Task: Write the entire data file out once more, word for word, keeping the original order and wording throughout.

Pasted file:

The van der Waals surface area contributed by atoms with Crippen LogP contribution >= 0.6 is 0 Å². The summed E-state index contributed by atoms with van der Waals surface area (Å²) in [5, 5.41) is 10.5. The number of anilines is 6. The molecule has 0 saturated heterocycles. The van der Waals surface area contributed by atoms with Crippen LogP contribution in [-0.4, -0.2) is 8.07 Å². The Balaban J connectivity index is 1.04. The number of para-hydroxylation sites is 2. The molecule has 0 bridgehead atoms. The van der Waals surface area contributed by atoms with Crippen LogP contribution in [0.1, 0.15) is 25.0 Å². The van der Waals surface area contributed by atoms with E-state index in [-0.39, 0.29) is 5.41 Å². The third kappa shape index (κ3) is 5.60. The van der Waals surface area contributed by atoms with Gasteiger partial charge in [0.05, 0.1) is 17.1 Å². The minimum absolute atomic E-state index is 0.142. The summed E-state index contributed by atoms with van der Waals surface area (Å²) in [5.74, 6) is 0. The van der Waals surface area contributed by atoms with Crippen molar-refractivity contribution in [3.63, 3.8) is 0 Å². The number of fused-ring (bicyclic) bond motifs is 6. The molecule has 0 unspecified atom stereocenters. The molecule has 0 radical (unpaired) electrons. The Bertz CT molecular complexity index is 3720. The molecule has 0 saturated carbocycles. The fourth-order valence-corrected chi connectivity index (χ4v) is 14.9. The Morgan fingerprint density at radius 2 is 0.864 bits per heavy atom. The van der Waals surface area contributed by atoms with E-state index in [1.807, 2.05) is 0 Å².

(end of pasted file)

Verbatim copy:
The van der Waals surface area contributed by atoms with Crippen LogP contribution >= 0.6 is 0 Å². The summed E-state index contributed by atoms with van der Waals surface area (Å²) in [5, 5.41) is 10.5. The number of anilines is 6. The molecule has 0 saturated heterocycles. The van der Waals surface area contributed by atoms with Crippen LogP contribution in [-0.4, -0.2) is 8.07 Å². The Balaban J connectivity index is 1.04. The number of para-hydroxylation sites is 2. The molecule has 0 bridgehead atoms. The van der Waals surface area contributed by atoms with Crippen LogP contribution in [0.1, 0.15) is 25.0 Å². The van der Waals surface area contributed by atoms with E-state index in [-0.39, 0.29) is 5.41 Å². The third kappa shape index (κ3) is 5.60. The van der Waals surface area contributed by atoms with Gasteiger partial charge in [0.05, 0.1) is 17.1 Å². The minimum absolute atomic E-state index is 0.142. The summed E-state index contributed by atoms with van der Waals surface area (Å²) in [5.74, 6) is 0. The van der Waals surface area contributed by atoms with Crippen molar-refractivity contribution in [3.63, 3.8) is 0 Å². The number of fused-ring (bicyclic) bond motifs is 6. The molecule has 0 unspecified atom stereocenters. The molecule has 0 radical (unpaired) electrons. The Bertz CT molecular complexity index is 3720. The molecule has 0 saturated carbocycles. The fourth-order valence-corrected chi connectivity index (χ4v) is 14.9. The Morgan fingerprint density at radius 2 is 0.864 bits per heavy atom. The van der Waals surface area contributed by atoms with E-state index in [1.807, 2.05) is 0 Å².